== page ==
From the outset, statistics demonstrate that flying is still the safest mode of travel in the world, with the odds of dying in a commercial airline crash estimated to be about one in 11 million, according to the Harvard School of Public Health. Put in perspective, you're more likely to die in an auto accident, say researchers at the National Safety Council, stating those odds are one in 106.
As for Frontier Airlines, the hard numbers and international surveys concerning the carrier are quite favorable in comparison to its high-flying competition when it comes to airline safety. That positive accolade aside, though, other concerns plaguing the reputation and even the very existence of Frontier are likely bigger worries among those who run and work for the airline.
Some of the difficulties are internal, others have to do with how a how-frills transporter can compete with the bigger rivals, and still a few are issues affecting the entire industry.
Shares Top 10 Safest No-Frills Status With JetBlue
Among the world's safest economy airlines, only two U.S. companies managed to crack the 2019 top 20 list compiled annually by AirlineRatings.com. Of those, Frontier made it to the podium with a third-place ranking, trailing only Air Arabia and now-bankrupt UK-based Flybe. The other U.S. competitor was JetBlue, which finished sixth.
Neither of them made it to the safest airline overall top 2o, which had Aussie carrier Qantas ruling the list, followed by Air New Zealand and Taiwan's EVA Air. But two other American companies secured berths on that list: Alaska Airlines finished in eighth, with Hawaiian Airlines further down in 11th spot.
Still, making it into the no-frills category would ordinarily spark some cause for celebration. Alas, Frontier had other issues on its mind than partying over a ranking.
One Of Several Airlines Facing Bankruptcy
Facing huge shortfalls in passengers with the World Health Organization declaring a pandemic in March, Frontier Airlines joined several other companies that filed for bankruptcy protection. And despite a $58-billion bailout on behalf of the federal government, that may not be enough to save some of the smaller carriers trying to stay alive in a ravaged market.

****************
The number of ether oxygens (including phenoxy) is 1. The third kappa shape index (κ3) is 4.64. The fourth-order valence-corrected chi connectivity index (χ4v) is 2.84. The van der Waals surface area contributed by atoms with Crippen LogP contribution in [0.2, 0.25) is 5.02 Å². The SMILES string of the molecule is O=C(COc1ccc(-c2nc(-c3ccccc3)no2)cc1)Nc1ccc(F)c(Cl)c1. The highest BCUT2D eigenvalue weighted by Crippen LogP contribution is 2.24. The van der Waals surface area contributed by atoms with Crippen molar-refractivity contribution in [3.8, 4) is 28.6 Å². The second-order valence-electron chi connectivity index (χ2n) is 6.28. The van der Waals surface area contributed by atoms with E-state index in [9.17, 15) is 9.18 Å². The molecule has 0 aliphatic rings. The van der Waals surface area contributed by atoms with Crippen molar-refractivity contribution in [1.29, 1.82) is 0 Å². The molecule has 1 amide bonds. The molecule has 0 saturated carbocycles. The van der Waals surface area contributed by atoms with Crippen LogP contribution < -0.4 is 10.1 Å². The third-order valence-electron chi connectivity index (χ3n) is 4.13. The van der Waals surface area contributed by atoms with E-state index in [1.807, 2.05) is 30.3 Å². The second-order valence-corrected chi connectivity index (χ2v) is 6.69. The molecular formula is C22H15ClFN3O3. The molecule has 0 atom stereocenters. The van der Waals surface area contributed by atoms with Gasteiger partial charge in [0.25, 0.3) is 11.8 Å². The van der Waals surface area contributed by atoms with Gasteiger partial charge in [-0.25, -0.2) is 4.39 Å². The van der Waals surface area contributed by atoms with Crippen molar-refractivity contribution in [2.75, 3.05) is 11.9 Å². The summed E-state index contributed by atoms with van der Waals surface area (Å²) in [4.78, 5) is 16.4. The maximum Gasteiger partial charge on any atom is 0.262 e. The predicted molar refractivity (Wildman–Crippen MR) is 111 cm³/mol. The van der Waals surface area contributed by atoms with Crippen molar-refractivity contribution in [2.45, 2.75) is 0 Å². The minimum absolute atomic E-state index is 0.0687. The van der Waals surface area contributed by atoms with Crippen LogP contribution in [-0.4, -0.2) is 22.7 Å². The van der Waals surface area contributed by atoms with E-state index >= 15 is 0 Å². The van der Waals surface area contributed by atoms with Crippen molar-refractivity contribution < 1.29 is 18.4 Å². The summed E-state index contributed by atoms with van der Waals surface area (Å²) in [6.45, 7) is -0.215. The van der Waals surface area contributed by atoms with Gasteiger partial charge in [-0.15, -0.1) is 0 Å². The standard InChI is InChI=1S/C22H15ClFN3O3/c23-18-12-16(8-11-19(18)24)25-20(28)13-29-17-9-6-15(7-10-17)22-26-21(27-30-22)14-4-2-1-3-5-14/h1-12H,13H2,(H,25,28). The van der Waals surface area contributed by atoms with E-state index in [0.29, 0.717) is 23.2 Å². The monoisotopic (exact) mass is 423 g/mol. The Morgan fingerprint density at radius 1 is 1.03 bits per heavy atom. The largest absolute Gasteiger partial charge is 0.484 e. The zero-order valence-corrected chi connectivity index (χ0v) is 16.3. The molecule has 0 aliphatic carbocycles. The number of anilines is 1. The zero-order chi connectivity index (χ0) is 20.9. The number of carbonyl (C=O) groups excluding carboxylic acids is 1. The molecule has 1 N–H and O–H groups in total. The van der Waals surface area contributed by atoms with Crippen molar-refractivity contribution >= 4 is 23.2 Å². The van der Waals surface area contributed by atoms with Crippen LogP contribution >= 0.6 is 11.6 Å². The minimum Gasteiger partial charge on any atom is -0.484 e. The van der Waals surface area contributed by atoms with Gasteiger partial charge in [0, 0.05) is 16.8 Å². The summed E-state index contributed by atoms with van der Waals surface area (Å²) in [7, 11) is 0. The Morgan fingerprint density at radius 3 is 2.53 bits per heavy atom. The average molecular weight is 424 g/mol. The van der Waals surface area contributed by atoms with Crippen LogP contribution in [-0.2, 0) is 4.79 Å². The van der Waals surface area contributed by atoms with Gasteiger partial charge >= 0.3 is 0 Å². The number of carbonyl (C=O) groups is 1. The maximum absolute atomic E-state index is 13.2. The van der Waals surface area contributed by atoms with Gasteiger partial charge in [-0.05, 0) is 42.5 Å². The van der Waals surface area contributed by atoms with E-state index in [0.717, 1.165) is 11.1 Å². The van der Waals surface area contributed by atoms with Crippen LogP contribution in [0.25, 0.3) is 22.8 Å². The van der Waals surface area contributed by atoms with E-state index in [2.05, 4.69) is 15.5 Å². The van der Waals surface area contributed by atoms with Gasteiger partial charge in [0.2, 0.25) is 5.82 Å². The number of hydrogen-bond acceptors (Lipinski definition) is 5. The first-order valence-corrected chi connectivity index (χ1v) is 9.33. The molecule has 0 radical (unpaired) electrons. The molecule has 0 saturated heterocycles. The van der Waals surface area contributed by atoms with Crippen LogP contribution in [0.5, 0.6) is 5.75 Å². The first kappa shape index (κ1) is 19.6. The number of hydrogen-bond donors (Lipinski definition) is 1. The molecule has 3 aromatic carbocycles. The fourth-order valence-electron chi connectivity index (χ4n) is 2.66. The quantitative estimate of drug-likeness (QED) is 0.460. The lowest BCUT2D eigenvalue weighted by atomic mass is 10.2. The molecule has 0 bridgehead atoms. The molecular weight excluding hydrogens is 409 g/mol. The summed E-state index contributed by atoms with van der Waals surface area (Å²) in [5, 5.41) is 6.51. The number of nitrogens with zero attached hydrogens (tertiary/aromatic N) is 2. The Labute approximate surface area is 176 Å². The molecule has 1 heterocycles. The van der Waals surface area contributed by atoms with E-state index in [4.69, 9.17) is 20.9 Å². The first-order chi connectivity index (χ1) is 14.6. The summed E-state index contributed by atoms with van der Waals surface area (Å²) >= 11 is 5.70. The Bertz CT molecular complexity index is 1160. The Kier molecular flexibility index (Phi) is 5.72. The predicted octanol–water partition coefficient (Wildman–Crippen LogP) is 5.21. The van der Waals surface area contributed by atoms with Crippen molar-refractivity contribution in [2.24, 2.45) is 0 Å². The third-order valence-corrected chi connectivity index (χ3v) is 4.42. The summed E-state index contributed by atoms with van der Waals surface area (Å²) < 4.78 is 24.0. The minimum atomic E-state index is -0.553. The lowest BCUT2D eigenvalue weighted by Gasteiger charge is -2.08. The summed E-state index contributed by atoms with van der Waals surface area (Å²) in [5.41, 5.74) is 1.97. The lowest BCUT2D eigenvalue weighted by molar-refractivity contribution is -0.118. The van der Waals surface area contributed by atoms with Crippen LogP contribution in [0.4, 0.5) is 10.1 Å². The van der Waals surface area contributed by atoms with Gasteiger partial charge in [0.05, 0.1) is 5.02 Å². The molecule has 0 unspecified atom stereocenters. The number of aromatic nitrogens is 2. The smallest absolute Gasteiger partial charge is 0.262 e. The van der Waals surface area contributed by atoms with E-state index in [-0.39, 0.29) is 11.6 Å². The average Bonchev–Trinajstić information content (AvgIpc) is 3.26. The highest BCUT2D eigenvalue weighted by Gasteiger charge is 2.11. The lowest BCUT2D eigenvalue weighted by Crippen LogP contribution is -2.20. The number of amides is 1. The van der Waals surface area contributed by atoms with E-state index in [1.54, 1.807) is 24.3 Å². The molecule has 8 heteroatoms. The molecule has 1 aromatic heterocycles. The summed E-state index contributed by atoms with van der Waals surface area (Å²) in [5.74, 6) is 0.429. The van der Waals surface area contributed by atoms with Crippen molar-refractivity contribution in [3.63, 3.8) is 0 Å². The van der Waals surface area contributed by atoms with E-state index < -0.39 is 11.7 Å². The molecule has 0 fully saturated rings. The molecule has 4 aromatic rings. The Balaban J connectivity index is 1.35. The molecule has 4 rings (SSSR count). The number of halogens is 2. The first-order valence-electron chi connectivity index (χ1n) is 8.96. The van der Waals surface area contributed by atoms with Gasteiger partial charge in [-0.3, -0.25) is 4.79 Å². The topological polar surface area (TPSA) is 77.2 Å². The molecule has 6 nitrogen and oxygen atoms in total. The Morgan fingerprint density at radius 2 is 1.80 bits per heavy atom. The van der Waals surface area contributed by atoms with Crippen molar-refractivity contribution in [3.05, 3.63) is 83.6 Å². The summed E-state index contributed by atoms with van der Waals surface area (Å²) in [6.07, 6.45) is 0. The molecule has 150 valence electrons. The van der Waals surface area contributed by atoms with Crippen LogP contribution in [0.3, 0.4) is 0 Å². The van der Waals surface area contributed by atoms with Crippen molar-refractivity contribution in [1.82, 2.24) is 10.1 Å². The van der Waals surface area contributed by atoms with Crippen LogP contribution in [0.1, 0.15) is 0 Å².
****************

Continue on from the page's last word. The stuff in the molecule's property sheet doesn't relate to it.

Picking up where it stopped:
Frontier's brush with solvency is nothing new. In 2008, it filed papers for bankruptcy organization before it was bought out by Republic Airways. Four years later, with no improvement in economic performance, Republic unloaded the company to Indigo Partners, which stripped down the airline fleet, downsized its infrastructure and rebranded it as a no-frills carrier.
Technical Booking Issues Galore
Sometimes running a no-frills airline also means not having the right tools at your disposal when it comes to administration. The result is botched flight schedules, systems going offline, a litany of customer complaints and a beleaguered customer service department.
USA Today reported on one embarrassing glitch took place in 2019 just before Thanksgiving, when an email accidentally alerted several ticketholders about sudden flight changes. Calls jammed the center to the point where it took several hours to sort out the mess while the email situation was resolved.
Earlier in March, Marketwatch reported that the pandemic triggered a series of communication issues when Frontier announced it was waiving cancellation fees, despite customers calling in to find out that wasn't the case.
A few days later, The Denver Post reported that Frontier offering 90 percent discounts on airfares to make up for the lack of ticket sales in response to the worldwide pandemic. A flood of consumers went online to book flights, causing the company's computer system to crash.
So, When's That Frontier Flight Gonna Show Up?
Flying on a no-frills airline is never fun if you're sitting in a crowded cabin in the smallest of seats. But that's not the worst of it, according to irate customers.
The biggest issue surrounding Frontier Airlines is its flight delays. A 2018 CNN study revealed that Frontier was among the worst offenders with nearly 30 percent of its flights delayed with the average delays lasting more than 70 minutes.
That's far below that year's national industry average of more than 19 percent of flights reportedly delayed with the average wait time clocking in at slightly more than an hour, according to the Bureau of Transportation Statistics.
Sexual Discrimination Plagues Airline Reputation
While most of Frontier's issues haven't exactly been a secret to consumers, one internal issue was something the airline had hoped would fly under the radar.
In December, a group of female pilots and flight attendants filed lawsuits against Frontier for discriminating against women who were either pregnant or nursing their babies. The airline apparently made them take lengthy unpaid leave during their pregnancies and wouldn't facilitate their need to nurse their babies while on the job.
The airline refused to provide breastfeeding stations on flights and wouldn't provide other work options to the women plaintiffs while pregnant, even though the due date was months away. On attendant said she was off the job for 34 weeks without getting paid.